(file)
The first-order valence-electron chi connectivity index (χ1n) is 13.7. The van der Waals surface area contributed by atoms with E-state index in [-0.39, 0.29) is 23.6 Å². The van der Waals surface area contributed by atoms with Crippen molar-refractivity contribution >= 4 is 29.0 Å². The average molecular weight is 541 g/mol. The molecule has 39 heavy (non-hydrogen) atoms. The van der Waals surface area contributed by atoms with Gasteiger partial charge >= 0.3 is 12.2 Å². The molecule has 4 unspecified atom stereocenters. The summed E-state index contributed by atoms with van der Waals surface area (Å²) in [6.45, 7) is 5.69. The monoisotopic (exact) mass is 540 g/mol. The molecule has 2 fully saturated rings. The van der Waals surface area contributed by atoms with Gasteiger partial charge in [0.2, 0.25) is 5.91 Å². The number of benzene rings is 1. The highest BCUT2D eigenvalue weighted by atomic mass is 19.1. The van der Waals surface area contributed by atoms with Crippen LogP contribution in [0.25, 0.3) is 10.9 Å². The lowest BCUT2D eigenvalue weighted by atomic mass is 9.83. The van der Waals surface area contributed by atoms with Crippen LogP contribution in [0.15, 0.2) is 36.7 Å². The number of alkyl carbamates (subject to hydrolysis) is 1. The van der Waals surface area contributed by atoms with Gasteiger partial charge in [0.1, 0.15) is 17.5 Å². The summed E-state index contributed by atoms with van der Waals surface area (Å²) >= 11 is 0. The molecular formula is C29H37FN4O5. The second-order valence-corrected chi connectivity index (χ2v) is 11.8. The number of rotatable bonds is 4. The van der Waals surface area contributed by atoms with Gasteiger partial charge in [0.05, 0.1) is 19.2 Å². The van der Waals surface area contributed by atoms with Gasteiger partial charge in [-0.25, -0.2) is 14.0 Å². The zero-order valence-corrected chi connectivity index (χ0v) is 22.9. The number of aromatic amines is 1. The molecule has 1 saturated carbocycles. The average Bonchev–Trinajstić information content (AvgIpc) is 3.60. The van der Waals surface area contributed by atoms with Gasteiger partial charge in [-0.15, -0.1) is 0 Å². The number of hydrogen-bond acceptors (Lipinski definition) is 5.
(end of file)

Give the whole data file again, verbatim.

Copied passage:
The first-order valence-electron chi connectivity index (χ1n) is 13.7. The van der Waals surface area contributed by atoms with E-state index in [-0.39, 0.29) is 23.6 Å². The van der Waals surface area contributed by atoms with Crippen molar-refractivity contribution >= 4 is 29.0 Å². The average molecular weight is 541 g/mol. The molecule has 39 heavy (non-hydrogen) atoms. The van der Waals surface area contributed by atoms with Gasteiger partial charge >= 0.3 is 12.2 Å². The molecule has 4 unspecified atom stereocenters. The summed E-state index contributed by atoms with van der Waals surface area (Å²) in [6.45, 7) is 5.69. The monoisotopic (exact) mass is 540 g/mol. The molecule has 2 fully saturated rings. The van der Waals surface area contributed by atoms with Gasteiger partial charge in [0.2, 0.25) is 5.91 Å². The number of benzene rings is 1. The highest BCUT2D eigenvalue weighted by atomic mass is 19.1. The van der Waals surface area contributed by atoms with Crippen LogP contribution in [0.25, 0.3) is 10.9 Å². The lowest BCUT2D eigenvalue weighted by atomic mass is 9.83. The van der Waals surface area contributed by atoms with Crippen LogP contribution in [0.15, 0.2) is 36.7 Å². The number of alkyl carbamates (subject to hydrolysis) is 1. The van der Waals surface area contributed by atoms with Gasteiger partial charge in [0.1, 0.15) is 17.5 Å². The summed E-state index contributed by atoms with van der Waals surface area (Å²) >= 11 is 0. The molecular formula is C29H37FN4O5. The second-order valence-corrected chi connectivity index (χ2v) is 11.8. The number of rotatable bonds is 4. The van der Waals surface area contributed by atoms with Gasteiger partial charge in [0.05, 0.1) is 19.2 Å². The van der Waals surface area contributed by atoms with Gasteiger partial charge in [-0.25, -0.2) is 14.0 Å². The zero-order valence-corrected chi connectivity index (χ0v) is 22.9. The number of aromatic amines is 1. The molecule has 1 saturated carbocycles. The average Bonchev–Trinajstić information content (AvgIpc) is 3.60. The van der Waals surface area contributed by atoms with Gasteiger partial charge in [-0.15, -0.1) is 0 Å². The number of hydrogen-bond acceptors (Lipinski definition) is 5.